The effective application of a discrete transition model to explore cell-cycle regulation in yeast

Amir Rubinstein, Ofir Hazan, Benny Chor, Ron Y. Pinter, Yona Kassir*

*Corresponding author for this work

Research output: Contribution to journalArticlepeer-review

7 Scopus citations


Background: Bench biologists often do not take part in the development of computational models for their systems, and therefore, they frequently employ them as "black-boxes". Our aim was to construct and test a model that does not depend on the availability of quantitative data, and can be directly used without a need for intensive computational background. Results: We present a discrete transition model. We used cell-cycle in budding yeast as a paradigm for a complex network, demonstrating phenomena such as sequential protein expression and activity, and cell-cycle oscillation. The structure of the network was validated by its response to computational perturbations such as mutations, and its response to mating-pheromone or nitrogen depletion. The model has a strong predicative capability, demonstrating how the activity of a specific transcription factor, Hcm1, is regulated, and what determines commitment of cells to enter and complete the cell-cycle. Conclusion: The model presented herein is intuitive, yet is expressive enough to elucidate the intrinsic structure and qualitative behavior of large and complex regulatory networks. Moreover our model allowed us to examine multiple hypotheses in a simple and intuitive manner, giving rise to testable predictions. This methodology can be easily integrated as a useful approach for the study of networks, enriching experimental biology with computational insights.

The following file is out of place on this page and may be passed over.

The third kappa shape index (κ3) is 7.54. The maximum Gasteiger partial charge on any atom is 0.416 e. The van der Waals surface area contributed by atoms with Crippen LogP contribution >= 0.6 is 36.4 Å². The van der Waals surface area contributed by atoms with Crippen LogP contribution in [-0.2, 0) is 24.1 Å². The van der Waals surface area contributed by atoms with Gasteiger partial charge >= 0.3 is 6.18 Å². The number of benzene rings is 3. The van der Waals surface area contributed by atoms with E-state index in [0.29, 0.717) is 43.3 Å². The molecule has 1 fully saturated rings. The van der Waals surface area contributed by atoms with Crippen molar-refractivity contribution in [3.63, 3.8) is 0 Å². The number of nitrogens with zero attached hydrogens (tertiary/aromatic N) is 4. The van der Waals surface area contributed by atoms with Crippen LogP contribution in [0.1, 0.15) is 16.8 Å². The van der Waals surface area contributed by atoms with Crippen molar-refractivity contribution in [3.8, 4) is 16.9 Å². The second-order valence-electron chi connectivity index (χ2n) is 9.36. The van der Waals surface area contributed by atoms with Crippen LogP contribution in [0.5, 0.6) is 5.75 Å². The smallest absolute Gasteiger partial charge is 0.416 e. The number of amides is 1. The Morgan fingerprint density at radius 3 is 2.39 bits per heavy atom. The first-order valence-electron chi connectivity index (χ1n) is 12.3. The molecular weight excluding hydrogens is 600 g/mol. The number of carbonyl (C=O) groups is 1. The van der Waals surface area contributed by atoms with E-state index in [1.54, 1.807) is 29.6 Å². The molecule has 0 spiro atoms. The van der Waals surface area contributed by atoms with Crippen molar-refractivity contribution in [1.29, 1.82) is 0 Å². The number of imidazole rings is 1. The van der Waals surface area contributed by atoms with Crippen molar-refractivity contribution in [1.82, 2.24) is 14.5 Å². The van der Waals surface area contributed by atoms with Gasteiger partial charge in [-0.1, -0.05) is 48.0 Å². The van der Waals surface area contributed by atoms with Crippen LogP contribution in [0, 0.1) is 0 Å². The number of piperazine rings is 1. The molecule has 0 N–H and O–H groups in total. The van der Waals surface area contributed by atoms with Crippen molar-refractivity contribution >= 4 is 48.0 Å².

Original languageEnglish
Article number311
JournalBMC Research Notes
Issue number1
StatePublished - 2013


FundersFunder number
Israel Science Foundation


    • Budding yeast
    • Cell-cycle
    • Commitment
    • Computational model
    • Regulatory networks
    • Simulation


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